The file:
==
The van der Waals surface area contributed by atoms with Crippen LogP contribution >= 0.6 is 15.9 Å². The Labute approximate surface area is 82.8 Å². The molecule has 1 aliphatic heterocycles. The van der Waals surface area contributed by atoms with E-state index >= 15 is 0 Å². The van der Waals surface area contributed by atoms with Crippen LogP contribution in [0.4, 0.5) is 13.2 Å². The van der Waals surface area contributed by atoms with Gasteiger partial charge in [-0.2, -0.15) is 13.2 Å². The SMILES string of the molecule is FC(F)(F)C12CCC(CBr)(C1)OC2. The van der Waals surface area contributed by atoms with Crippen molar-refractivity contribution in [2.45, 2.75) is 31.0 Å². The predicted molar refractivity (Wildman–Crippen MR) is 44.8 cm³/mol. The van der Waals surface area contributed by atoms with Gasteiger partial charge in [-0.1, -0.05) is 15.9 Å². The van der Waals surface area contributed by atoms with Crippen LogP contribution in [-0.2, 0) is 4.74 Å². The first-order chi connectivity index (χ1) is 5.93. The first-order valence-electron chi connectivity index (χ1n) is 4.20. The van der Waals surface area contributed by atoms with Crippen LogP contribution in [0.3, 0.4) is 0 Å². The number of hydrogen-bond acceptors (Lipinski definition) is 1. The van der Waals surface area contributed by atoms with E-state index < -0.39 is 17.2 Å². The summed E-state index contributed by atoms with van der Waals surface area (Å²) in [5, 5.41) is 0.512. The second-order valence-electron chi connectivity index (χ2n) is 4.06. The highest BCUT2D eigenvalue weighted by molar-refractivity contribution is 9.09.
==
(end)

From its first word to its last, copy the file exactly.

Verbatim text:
The van der Waals surface area contributed by atoms with Crippen LogP contribution >= 0.6 is 15.9 Å². The Labute approximate surface area is 82.8 Å². The molecule has 1 aliphatic heterocycles. The van der Waals surface area contributed by atoms with E-state index >= 15 is 0 Å². The van der Waals surface area contributed by atoms with Crippen LogP contribution in [0.4, 0.5) is 13.2 Å². The van der Waals surface area contributed by atoms with Gasteiger partial charge in [-0.2, -0.15) is 13.2 Å². The SMILES string of the molecule is FC(F)(F)C12CCC(CBr)(C1)OC2. The van der Waals surface area contributed by atoms with Crippen molar-refractivity contribution in [2.45, 2.75) is 31.0 Å². The predicted molar refractivity (Wildman–Crippen MR) is 44.8 cm³/mol. The van der Waals surface area contributed by atoms with Gasteiger partial charge in [-0.1, -0.05) is 15.9 Å². The van der Waals surface area contributed by atoms with Crippen LogP contribution in [-0.2, 0) is 4.74 Å². The first-order chi connectivity index (χ1) is 5.93. The first-order valence-electron chi connectivity index (χ1n) is 4.20. The van der Waals surface area contributed by atoms with Crippen LogP contribution in [0.3, 0.4) is 0 Å². The number of hydrogen-bond acceptors (Lipinski definition) is 1. The van der Waals surface area contributed by atoms with E-state index < -0.39 is 17.2 Å². The summed E-state index contributed by atoms with van der Waals surface area (Å²) in [5, 5.41) is 0.512. The second-order valence-electron chi connectivity index (χ2n) is 4.06. The highest BCUT2D eigenvalue weighted by molar-refractivity contribution is 9.09.